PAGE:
Airplane that crashed near Buffalo, New York 'was on autopilot'

Monday, February 16, 2009

A Bombarder Q400 Continental Connection, similar to the airplane involved in the accident

Investigators have stated that Continental Connection Flight 3407, which crashed in icy weather near Buffalo, New York on February 12, was on autopilot when it went down, and that the pilot flying the aircraft might have violated the airline's policy and federal safety recommendations.

The plane involved in the incident was a Bombardier Dash 8, which crashed into a home located at 6038 Long Street in Clarence Center, a suburb of Buffalo. It went down at approximately 10:17 p.m. EST (03:20 UTC), February 12. 44 passengers, an off-duty pilot, and four crew members died in the accident, as well as one person on the ground.

When the plane crashed, it was carrying over 2.5 tonnes (5,000 pounds) of fuel. Amid rain and sleet, the aircraft exploded into a huge orange fireball, sparking a large fire which emergency crews had to contain. Twelve houses near the crash site were evacuated.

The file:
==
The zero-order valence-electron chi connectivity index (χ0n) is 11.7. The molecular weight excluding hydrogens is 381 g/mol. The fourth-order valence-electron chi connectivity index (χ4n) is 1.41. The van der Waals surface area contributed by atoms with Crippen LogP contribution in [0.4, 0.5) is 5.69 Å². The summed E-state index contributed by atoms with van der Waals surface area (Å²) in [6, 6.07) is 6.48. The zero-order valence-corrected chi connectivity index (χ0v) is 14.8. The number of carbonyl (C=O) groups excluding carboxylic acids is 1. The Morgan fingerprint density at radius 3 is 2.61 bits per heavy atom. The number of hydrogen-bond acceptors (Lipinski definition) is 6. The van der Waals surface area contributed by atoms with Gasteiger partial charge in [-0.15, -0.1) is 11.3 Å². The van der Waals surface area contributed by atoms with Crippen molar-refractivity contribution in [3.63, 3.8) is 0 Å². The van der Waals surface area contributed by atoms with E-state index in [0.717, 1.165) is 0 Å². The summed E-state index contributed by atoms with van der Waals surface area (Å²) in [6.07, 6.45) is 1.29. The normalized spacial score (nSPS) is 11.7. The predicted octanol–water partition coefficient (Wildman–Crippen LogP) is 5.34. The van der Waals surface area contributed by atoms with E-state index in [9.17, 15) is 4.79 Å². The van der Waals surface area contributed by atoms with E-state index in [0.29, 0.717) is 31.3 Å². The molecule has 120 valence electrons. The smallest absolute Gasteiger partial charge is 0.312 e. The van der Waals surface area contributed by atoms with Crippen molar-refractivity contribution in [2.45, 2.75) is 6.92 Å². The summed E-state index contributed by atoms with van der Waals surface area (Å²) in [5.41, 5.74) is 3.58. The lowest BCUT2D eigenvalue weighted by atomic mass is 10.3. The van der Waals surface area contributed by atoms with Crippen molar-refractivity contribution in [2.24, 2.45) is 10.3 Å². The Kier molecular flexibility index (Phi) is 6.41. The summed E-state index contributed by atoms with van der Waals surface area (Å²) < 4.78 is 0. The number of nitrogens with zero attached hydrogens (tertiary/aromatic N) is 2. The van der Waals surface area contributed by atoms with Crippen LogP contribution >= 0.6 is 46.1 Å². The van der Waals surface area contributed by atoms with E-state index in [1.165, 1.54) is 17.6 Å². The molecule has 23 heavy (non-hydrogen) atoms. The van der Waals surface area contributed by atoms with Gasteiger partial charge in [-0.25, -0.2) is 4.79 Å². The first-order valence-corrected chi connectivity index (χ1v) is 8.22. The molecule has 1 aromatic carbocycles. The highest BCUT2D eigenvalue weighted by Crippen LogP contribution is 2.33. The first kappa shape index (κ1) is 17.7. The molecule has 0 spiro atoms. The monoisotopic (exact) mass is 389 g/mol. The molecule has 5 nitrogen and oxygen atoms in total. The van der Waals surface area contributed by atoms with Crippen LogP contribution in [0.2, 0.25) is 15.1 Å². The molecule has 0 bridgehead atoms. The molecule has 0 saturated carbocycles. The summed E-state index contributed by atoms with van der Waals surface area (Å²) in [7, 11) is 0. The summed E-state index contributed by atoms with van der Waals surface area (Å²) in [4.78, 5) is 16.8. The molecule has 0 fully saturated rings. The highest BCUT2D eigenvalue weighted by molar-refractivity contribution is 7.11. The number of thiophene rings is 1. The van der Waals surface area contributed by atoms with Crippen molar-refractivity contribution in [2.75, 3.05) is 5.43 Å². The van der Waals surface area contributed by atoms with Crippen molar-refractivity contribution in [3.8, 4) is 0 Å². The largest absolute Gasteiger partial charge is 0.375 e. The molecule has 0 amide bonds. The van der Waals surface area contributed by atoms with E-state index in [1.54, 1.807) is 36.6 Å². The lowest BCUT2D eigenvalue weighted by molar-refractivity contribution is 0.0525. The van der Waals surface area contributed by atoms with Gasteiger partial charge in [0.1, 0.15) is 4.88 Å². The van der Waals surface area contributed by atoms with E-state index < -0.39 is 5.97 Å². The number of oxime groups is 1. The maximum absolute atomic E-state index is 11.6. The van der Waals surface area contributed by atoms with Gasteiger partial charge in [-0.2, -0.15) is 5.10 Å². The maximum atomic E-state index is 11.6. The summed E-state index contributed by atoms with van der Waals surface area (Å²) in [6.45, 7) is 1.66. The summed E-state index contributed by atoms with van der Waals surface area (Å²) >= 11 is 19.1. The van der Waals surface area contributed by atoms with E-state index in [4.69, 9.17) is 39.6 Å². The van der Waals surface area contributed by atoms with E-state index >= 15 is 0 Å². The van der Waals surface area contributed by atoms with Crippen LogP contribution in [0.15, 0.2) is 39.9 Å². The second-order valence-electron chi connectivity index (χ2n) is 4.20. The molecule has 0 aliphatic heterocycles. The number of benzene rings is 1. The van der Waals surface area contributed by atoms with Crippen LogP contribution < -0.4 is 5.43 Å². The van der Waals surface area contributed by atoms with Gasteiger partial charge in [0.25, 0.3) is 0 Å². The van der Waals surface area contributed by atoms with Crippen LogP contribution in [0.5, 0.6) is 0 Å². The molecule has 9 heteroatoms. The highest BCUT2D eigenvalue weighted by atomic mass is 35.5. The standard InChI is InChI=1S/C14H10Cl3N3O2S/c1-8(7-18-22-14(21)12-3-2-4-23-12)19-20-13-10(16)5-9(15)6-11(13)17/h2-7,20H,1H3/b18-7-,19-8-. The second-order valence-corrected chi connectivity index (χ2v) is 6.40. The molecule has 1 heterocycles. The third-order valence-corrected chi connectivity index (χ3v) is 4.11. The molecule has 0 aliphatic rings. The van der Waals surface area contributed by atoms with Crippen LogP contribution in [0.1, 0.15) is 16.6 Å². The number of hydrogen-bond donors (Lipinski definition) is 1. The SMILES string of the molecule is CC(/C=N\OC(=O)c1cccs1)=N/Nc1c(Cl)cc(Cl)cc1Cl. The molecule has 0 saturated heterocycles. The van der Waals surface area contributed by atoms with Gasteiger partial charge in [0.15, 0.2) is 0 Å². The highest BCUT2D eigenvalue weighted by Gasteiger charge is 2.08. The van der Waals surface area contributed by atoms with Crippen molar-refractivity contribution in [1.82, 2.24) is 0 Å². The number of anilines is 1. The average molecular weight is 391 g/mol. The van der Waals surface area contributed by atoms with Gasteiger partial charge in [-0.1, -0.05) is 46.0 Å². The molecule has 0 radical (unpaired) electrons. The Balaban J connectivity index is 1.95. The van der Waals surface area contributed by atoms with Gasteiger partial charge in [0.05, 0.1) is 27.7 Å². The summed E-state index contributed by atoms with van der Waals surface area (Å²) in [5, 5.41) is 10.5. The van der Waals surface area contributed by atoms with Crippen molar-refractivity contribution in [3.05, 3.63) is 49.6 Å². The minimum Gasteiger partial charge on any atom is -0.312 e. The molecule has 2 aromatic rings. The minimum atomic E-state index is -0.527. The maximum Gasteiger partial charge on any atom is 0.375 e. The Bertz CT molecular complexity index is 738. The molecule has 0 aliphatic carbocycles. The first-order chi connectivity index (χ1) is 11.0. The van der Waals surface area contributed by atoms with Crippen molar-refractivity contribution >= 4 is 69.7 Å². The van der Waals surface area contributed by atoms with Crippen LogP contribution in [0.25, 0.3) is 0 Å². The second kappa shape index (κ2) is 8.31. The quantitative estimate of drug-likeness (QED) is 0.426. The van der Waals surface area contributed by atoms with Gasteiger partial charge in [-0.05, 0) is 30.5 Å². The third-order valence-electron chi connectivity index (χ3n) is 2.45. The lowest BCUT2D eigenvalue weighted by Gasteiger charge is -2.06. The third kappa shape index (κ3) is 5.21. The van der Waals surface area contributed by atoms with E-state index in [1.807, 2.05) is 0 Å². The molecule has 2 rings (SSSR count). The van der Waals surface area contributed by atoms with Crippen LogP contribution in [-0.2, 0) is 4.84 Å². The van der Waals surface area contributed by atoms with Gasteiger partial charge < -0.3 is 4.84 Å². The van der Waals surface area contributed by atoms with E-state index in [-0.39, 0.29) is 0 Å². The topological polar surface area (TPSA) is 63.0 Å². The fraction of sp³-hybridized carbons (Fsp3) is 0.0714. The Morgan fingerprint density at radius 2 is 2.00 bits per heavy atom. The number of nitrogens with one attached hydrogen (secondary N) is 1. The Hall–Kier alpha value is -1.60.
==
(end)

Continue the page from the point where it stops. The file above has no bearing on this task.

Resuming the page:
Steve Chealander, an investigator for the National Transportation Safety Board (NTSB), said that the company which operated the flight suggests the pilot to fly manually when conditions are icy, saying that "you may be able in a manual mode to sense something sooner than the autopilot can sense it."

"If the autopilot is left on while the ice is building up, the pilot may suddenly be confronted with a very difficult situation," said William Voss, president of the Flight Safety Foundation, speaking to the Toronto Star. "Ice actually changes the shape of the wing. If you don't keep the wings clean you could find yourself in a situation where [...] suddenly the aircraft decides to quit flying."

The airplane's data recorders suggest that there was a significant accumulation of ice on the aircraft's wings and windshield before it crashed. Shortly before the crash, according to the flight voice recorder, the pilots were talking about the poor weather and ask the traffic controller for permission to descend. The airplane's de-icing system had been turned on before the crew had discussed the ice. Recordings of communications seemed to be normal until soon before impact, and the flight crew did not notify air traffic control of any problems.

Investigations have suggested that the aircraft was headed away from its destination airport when it went down.

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Wikipedia has more about this subject:

* "Fatal US plane 'was on autopilot'" — BBC News Online, February 15, 2009